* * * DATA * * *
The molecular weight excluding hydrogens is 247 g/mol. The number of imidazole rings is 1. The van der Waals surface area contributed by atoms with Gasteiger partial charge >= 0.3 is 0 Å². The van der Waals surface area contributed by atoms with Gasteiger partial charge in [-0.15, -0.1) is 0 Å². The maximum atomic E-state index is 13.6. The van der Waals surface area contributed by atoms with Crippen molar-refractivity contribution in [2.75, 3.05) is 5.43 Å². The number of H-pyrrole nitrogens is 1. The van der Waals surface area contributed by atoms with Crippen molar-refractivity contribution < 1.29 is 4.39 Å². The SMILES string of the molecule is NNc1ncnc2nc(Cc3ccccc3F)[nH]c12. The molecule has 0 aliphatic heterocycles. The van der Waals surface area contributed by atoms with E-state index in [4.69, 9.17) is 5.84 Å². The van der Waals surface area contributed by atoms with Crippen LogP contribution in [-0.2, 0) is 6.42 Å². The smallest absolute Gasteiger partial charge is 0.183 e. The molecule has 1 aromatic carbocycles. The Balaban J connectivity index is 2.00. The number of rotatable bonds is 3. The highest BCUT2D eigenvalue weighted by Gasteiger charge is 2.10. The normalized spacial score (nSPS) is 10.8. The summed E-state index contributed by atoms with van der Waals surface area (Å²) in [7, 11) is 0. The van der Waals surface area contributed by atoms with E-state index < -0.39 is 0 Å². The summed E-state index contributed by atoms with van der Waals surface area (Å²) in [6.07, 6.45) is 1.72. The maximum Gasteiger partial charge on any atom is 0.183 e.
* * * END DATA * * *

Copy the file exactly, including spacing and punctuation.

The molecular weight excluding hydrogens is 247 g/mol. The number of imidazole rings is 1. The van der Waals surface area contributed by atoms with Gasteiger partial charge >= 0.3 is 0 Å². The van der Waals surface area contributed by atoms with Gasteiger partial charge in [-0.15, -0.1) is 0 Å². The maximum atomic E-state index is 13.6. The van der Waals surface area contributed by atoms with Crippen molar-refractivity contribution in [2.75, 3.05) is 5.43 Å². The number of H-pyrrole nitrogens is 1. The van der Waals surface area contributed by atoms with Crippen molar-refractivity contribution < 1.29 is 4.39 Å². The SMILES string of the molecule is NNc1ncnc2nc(Cc3ccccc3F)[nH]c12. The molecule has 0 aliphatic heterocycles. The van der Waals surface area contributed by atoms with E-state index in [4.69, 9.17) is 5.84 Å². The van der Waals surface area contributed by atoms with Crippen LogP contribution in [-0.2, 0) is 6.42 Å². The smallest absolute Gasteiger partial charge is 0.183 e. The molecule has 1 aromatic carbocycles. The Balaban J connectivity index is 2.00. The number of rotatable bonds is 3. The highest BCUT2D eigenvalue weighted by Gasteiger charge is 2.10. The normalized spacial score (nSPS) is 10.8. The summed E-state index contributed by atoms with van der Waals surface area (Å²) in [7, 11) is 0. The van der Waals surface area contributed by atoms with E-state index < -0.39 is 0 Å². The summed E-state index contributed by atoms with van der Waals surface area (Å²) in [6.07, 6.45) is 1.72. The maximum Gasteiger partial charge on any atom is 0.183 e.